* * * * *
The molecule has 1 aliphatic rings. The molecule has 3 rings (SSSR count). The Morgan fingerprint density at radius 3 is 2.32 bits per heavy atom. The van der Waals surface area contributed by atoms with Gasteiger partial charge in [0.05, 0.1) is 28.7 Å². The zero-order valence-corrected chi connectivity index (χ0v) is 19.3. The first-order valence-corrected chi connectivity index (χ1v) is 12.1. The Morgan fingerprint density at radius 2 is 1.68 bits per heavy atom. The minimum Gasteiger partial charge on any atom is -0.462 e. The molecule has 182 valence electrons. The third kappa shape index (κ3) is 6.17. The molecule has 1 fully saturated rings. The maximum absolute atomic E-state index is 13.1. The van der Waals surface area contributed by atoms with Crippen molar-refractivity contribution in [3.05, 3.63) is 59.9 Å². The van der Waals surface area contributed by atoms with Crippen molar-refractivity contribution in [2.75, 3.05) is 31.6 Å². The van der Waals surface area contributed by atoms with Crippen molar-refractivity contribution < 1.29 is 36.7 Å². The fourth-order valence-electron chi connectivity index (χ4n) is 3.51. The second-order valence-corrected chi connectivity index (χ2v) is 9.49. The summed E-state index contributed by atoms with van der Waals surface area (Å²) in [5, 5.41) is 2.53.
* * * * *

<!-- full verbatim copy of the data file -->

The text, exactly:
The molecule has 1 aliphatic rings. The molecule has 3 rings (SSSR count). The Morgan fingerprint density at radius 3 is 2.32 bits per heavy atom. The van der Waals surface area contributed by atoms with Gasteiger partial charge in [0.05, 0.1) is 28.7 Å². The zero-order valence-corrected chi connectivity index (χ0v) is 19.3. The first-order valence-corrected chi connectivity index (χ1v) is 12.1. The Morgan fingerprint density at radius 2 is 1.68 bits per heavy atom. The minimum Gasteiger partial charge on any atom is -0.462 e. The molecule has 182 valence electrons. The third kappa shape index (κ3) is 6.17. The molecule has 1 fully saturated rings. The maximum absolute atomic E-state index is 13.1. The van der Waals surface area contributed by atoms with Crippen molar-refractivity contribution in [3.05, 3.63) is 59.9 Å². The van der Waals surface area contributed by atoms with Crippen molar-refractivity contribution in [2.75, 3.05) is 31.6 Å². The van der Waals surface area contributed by atoms with Crippen molar-refractivity contribution < 1.29 is 36.7 Å². The fourth-order valence-electron chi connectivity index (χ4n) is 3.51. The second-order valence-corrected chi connectivity index (χ2v) is 9.49. The summed E-state index contributed by atoms with van der Waals surface area (Å²) in [5, 5.41) is 2.53.